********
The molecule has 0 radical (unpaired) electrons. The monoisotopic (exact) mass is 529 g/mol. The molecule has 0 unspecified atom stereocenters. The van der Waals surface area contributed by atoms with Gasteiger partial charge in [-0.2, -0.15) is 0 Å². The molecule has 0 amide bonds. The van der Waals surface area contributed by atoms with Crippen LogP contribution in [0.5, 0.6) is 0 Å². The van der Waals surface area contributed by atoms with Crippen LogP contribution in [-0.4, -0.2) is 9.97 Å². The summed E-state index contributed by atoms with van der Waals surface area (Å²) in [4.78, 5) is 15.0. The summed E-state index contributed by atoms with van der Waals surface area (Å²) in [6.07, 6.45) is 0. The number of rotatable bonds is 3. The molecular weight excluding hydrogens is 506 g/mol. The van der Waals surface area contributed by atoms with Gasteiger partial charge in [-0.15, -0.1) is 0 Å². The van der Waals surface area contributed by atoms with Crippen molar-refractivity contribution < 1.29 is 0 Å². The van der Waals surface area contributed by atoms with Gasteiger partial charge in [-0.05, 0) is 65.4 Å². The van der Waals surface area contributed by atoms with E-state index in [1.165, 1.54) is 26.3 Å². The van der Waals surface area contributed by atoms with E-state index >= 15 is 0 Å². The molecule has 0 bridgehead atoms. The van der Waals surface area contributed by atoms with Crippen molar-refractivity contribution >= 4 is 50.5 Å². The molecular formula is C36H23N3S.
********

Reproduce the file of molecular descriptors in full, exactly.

The molecule has 0 radical (unpaired) electrons. The monoisotopic (exact) mass is 529 g/mol. The molecule has 0 unspecified atom stereocenters. The van der Waals surface area contributed by atoms with Gasteiger partial charge in [-0.2, -0.15) is 0 Å². The molecule has 0 amide bonds. The van der Waals surface area contributed by atoms with Crippen LogP contribution in [0.5, 0.6) is 0 Å². The van der Waals surface area contributed by atoms with Crippen LogP contribution in [-0.4, -0.2) is 9.97 Å². The summed E-state index contributed by atoms with van der Waals surface area (Å²) in [4.78, 5) is 15.0. The summed E-state index contributed by atoms with van der Waals surface area (Å²) in [6.07, 6.45) is 0. The number of rotatable bonds is 3. The molecular weight excluding hydrogens is 506 g/mol. The van der Waals surface area contributed by atoms with Gasteiger partial charge in [-0.15, -0.1) is 0 Å². The van der Waals surface area contributed by atoms with Crippen molar-refractivity contribution < 1.29 is 0 Å². The van der Waals surface area contributed by atoms with Gasteiger partial charge in [-0.05, 0) is 65.4 Å². The van der Waals surface area contributed by atoms with E-state index in [1.165, 1.54) is 26.3 Å². The van der Waals surface area contributed by atoms with E-state index >= 15 is 0 Å². The molecule has 0 bridgehead atoms. The van der Waals surface area contributed by atoms with Crippen molar-refractivity contribution >= 4 is 50.5 Å². The molecular formula is C36H23N3S.